Dilemma for Investment Banking


financer
Hello!

I am mature engineer from a crappy UK University with no Finance experience. I want to get into Investment Banking in London.

I have an offer for:
1) MSc Finance at LSE
2) MBA Warwick Business School

Which do you think you be better option?
Shall I do the MSc first and then try for an MBA at a better than Warwick school or I should go directly to the MBA at Warwick or elsewhere?

Thanks!
Hello!

I am mature engineer from a crappy UK University with no Finance experience. I want to get into Investment Banking in London.

I have an offer for:
1) MSc Finance at LSE
2) MBA Warwick Business School

Which do you think you be better option?
Shall I do the MSc first and then try for an MBA at a better than Warwick school or I should go directly to the MBA at Warwick or elsewhere?

Thanks!
quote
Duncan
The MSc would get you into the same roles as new undergraduate alumni. Low risk but low reward. The MBA would get you into a better role, probably, but more work for you and more risk. However, twice the salary. Even if you have to move diagonally, into some other finance function first and later into IB, the MBA would be better. Of course an MBA with more finance content word be better, like Cranfield, Manchester or London.
The MSc would get you into the same roles as new undergraduate alumni. Low risk but low reward. The MBA would get you into a better role, probably, but more work for you and more risk. However, twice the salary. Even if you have to move diagonally, into some other finance function first and later into IB, the MBA would be better. Of course an MBA with more finance content word be better, like Cranfield, Manchester or London.
quote
financer
The MSc would get you into the same roles as new undergraduate alumni. Low risk but low reward. The MBA would get you into a better role, probably, but more work for you and more risk. However, twice the salary. Even if you have to move diagonally, into some other finance function first and later into IB, the MBA would be better. Of course an MBA with more finance content word be better, like Cranfield, Manchester or London.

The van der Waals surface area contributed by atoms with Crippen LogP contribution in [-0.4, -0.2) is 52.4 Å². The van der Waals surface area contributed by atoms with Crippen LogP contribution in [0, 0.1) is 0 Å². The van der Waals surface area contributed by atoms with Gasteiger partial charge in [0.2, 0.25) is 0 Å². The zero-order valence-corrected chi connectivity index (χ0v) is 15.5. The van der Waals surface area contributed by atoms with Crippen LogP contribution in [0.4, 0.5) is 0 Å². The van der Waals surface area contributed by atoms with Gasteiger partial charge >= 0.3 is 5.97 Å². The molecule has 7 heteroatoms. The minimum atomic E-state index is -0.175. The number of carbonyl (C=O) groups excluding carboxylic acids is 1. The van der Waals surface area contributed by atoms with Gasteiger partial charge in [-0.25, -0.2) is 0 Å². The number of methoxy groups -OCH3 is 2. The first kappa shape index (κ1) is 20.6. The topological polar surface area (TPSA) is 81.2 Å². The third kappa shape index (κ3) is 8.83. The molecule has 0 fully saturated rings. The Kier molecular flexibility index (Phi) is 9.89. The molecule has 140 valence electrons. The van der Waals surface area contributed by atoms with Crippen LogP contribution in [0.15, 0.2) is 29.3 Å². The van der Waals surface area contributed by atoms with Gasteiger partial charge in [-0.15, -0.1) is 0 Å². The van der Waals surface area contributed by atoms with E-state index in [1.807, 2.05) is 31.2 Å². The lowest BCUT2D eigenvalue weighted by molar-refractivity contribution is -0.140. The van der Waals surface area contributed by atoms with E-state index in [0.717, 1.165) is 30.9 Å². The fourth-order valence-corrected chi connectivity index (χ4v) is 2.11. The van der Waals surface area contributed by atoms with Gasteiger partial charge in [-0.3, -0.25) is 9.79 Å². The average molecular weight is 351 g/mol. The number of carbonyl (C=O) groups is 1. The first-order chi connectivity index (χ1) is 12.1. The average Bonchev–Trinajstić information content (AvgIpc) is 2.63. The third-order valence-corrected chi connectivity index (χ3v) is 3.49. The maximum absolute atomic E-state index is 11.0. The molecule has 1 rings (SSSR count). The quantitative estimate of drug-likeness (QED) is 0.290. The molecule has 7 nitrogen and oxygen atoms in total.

Thanks but what risk do you mean?
[quote]The MSc would get you into the same roles as new undergraduate alumni. Low risk but low reward. The MBA would get you into a better role, probably, but more work for you and more risk. However, twice the salary. Even if you have to move diagonally, into some other finance function first and later into IB, the MBA would be better. Of course an MBA with more finance content word be better, like Cranfield, Manchester or London. [/quote]

Thanks but what risk do you mean?
quote
Duncan
With an MSc you would get a lower salary so you will find work more easily and quickly, other things being equal. With an MBA you would get a higher salary, but have to work harder to find a role and would have a higher risk of not being in work within a few months. Compare the FT rankings.
With an MSc you would get a lower salary so you will find work more easily and quickly, other things being equal. With an MBA you would get a higher salary, but have to work harder to find a role and would have a higher risk of not being in work within a few months. Compare the FT rankings.

quote
laurie
Particularly, look closely at the average salaries of the programs listed in the FT's ranking, and compare them with what you're making now. Note that the salaries listed in the FT are for graduates three years out of their degrees.
Particularly, look closely at the average salaries of the programs listed in the FT's ranking, and compare them with what you're making now. Note that the salaries listed in the FT are for graduates three years out of their degrees.
quote

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